New Covid-19 cases continue to increase in Offaly as rate for county goes up again
New Covid-19 cases continue to increase in Offaly today as the rate for the county has gone up again.
Latest figures from NPHET show that there were 21 new cases in the county today bringing the total for the last 14 days to 378.
The rate for the county has increased to 484.9 cases per 100,000. It stood at 474.6 cases per 100,000 yesterday.
While the 21 cases today is an increase on yesterday, it is still down from where the numbers were last week.
There were 29 cases last Thursday, 33 on Friday, 29 on Saturday, 22 on Sunday and 21 on Monday and 19 on Tuesday.
As of midnight, Tuesday, March 30, the HPSC has been notified of 411 confirmed cases of COVID-19. There has now been a total of 235,854* confirmed cases of COVID-19 in Ireland.
Of the cases notified today 150 were in Dublin, 31 in Donegal, 25 in Kildare, 25 in Wexford, 21 in Offaly and the remaining 159 cases are spread across 17 other counties.
The Health Protection Surveillance Centre has today been notified of six additional deaths related to COVID-19.
Dr Ronan Glynn, Deputy Chief Medical Officer, Department of Health, said, “together with all of the basic public health measures with which we are all now so familiar, vaccination will significantly reduce risk of COVID-19 over the next relatively short period of time. It will radically reduce mortality when those over 70 are fully vaccinated but will initially have a smaller effect on hospitalisation and critical care until the wider adult population, especially vulnerable adults and those aged 50-69 years, are protected by vaccination.
“There is a critical window over the next eight weeks where any significant increase in close contact is likely to lead to a significant fourth wave of infection in the range of that experienced in January 2021.
“We can and should be optimistic for an enjoyable summer ahead but, in the meantime, we have to continue to work together to prevent a further wave of infection as we accelerate vaccination across society and maintain our health services.”
Professor Philip Nolan, Chair of the NPHET Irish Epidemiological Modelling Advisory Group, said, “the Reproduction number is currently estimated at 1.0 – 1.3. If the epidemic is growing again now, the doubling time is estimated at 35 days or longer.
“When comparing the risks of levels of social mixing now and over the coming months with that which applied in 2020, we need to take into account the B.1.1.7 variant and how easily that transmits, and we must also take account the vaccination-induced immunity that will progressively protect us and make it more difficult for the virus to transmit.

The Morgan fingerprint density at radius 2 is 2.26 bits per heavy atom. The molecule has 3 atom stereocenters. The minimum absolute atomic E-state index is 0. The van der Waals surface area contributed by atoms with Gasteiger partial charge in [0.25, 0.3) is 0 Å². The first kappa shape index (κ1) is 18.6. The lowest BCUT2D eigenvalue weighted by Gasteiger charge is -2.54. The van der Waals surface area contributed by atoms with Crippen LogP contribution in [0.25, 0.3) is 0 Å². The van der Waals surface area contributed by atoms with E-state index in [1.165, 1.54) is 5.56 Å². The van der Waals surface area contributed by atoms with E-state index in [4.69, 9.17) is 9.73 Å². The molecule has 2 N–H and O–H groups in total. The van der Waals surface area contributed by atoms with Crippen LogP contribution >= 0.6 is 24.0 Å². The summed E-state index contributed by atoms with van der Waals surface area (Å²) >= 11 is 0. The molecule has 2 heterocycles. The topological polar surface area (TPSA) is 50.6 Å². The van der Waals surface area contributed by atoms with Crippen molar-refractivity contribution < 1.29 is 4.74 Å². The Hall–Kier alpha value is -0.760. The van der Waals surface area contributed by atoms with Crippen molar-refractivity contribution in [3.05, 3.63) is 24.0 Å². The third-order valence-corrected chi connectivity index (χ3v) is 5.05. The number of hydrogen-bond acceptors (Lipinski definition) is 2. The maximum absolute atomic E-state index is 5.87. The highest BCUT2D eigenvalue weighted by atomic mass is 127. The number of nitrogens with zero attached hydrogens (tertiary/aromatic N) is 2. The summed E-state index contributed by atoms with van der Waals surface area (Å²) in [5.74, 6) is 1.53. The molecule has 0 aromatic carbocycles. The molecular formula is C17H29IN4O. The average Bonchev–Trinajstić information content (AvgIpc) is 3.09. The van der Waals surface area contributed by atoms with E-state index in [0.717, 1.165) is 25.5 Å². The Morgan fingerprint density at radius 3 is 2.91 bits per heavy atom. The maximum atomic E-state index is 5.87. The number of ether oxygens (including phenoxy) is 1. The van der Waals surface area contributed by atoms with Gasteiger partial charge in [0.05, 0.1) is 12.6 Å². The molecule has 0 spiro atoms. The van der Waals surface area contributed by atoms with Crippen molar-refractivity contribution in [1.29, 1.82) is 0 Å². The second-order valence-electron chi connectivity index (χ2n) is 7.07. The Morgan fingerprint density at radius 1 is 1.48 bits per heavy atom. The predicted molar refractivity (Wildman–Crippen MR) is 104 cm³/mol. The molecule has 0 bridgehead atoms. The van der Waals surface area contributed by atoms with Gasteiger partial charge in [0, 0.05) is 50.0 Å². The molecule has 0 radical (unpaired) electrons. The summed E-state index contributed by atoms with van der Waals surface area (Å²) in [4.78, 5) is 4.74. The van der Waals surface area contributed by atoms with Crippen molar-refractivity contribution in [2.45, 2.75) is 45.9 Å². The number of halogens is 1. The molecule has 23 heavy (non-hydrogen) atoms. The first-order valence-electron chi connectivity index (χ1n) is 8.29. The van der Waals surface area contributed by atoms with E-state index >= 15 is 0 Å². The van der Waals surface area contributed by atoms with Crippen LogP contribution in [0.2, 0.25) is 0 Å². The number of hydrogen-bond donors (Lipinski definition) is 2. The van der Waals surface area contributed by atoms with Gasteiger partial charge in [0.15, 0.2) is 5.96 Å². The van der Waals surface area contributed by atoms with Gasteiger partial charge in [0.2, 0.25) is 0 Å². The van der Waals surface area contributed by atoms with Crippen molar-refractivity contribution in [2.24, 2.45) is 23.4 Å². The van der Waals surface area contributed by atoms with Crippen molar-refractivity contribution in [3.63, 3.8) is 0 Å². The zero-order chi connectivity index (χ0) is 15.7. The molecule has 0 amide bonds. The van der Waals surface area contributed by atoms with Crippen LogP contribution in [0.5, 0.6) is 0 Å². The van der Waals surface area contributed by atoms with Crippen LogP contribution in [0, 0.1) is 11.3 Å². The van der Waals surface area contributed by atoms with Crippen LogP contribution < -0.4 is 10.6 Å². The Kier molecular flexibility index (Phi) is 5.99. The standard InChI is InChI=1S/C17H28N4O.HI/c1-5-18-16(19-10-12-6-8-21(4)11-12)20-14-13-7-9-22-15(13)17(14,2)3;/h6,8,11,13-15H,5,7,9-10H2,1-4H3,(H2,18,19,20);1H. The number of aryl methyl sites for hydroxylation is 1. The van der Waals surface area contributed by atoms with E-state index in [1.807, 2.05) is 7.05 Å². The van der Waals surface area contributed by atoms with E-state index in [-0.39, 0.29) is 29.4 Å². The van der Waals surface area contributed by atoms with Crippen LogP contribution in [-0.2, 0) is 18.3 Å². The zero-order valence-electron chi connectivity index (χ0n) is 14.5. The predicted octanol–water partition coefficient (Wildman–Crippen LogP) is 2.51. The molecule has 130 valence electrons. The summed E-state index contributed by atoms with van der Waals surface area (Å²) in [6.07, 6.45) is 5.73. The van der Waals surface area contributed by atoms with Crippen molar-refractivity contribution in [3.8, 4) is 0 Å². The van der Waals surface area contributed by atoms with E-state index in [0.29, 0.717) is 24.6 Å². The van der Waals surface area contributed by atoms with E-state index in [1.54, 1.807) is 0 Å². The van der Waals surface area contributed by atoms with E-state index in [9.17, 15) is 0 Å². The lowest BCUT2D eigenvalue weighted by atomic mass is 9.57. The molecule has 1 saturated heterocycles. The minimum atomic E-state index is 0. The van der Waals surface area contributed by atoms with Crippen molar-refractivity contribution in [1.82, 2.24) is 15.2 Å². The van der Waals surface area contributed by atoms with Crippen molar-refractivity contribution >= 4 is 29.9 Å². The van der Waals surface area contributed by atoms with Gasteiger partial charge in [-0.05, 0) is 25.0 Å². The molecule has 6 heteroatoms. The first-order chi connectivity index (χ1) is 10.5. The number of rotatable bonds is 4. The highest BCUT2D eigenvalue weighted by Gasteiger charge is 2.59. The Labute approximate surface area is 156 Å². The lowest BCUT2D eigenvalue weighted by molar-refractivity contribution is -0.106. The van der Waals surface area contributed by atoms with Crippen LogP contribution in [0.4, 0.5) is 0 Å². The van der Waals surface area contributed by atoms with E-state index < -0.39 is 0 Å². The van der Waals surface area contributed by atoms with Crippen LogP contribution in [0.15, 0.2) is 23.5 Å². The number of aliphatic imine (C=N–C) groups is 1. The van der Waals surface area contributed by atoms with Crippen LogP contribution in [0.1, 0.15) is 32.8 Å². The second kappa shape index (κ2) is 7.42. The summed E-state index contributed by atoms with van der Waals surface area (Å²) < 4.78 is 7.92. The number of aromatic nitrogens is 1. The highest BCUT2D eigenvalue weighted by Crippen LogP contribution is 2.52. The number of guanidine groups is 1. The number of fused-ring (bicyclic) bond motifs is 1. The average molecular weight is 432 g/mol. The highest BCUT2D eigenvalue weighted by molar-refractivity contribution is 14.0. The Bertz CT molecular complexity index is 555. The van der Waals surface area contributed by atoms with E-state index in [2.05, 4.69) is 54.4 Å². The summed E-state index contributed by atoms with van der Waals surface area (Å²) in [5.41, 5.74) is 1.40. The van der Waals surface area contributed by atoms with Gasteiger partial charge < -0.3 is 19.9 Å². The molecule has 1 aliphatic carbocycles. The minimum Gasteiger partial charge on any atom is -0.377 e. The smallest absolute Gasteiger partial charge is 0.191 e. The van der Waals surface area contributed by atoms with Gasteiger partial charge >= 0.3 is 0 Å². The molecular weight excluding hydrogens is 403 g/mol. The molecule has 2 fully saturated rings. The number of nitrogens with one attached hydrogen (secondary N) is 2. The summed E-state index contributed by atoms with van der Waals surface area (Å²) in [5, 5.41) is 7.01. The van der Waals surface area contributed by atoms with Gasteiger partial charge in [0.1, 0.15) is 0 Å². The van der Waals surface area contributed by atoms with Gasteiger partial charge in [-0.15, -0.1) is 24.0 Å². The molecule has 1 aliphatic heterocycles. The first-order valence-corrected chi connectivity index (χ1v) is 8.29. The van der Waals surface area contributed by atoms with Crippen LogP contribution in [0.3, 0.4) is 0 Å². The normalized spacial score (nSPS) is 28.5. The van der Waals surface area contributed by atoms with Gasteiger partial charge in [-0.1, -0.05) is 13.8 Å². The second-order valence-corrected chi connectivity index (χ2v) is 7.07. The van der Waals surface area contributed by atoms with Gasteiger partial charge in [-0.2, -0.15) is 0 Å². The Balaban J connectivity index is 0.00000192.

“Vaccination will contribute greatly to the easing of measures in the coming months, however now we need keep transmission as low as possible so that vaccination of the population can take place and have the desired effect.”
Dr Siobhán Ni Bhriain, Consultant Psychiatrist and Integrated Care Lead, HSE, said; “We are continuing to review instances of ‘long-COVID’. While the evidence base is limited to date, the studies available indicate that people who have had COVID-19 have reported a drop in quality of life including greater difficulty doing usual activities as well as increases in fatigue, anxiety and loss of sense of taste and or smell. One study suggests that outcomes are worse in working age females than males, in those who were hospitalised.
“The long-term impact of post-COVID syndromes on the working age population is not well understood but it could be significant. Our best defence against long term health impacts such as those noted above is still to adhere to the public health advice. Stay safe by sticking with your bubble and enjoy the outdoors.”
Professor Pete Lunn, Behavioural Research Unit, ESRI, said; “Compliance remains generally high, but the behaviour of a minority is increasing the risk for all of us. Even this minority are trying to stick to restrictions in most aspects, but they are nevertheless visiting other homes. It would be much better if people could instead meet at outdoor locations and maintain distance.
“Our research finds that three psychological factors are linked to increased social activity: how worried people are in general by the virus, whether they view the restrictions as coherent, and how they personally view the trade-off between preventing the spread of the virus against the burden of the restrictions. Interestingly, we don’t find that fatigue is directly linked to behaviour. Those who say they are most tired of the restrictions are not more likely to break them. Rather, what matters is whether they view the benefit to society from preventing the spread of the virus as more important.”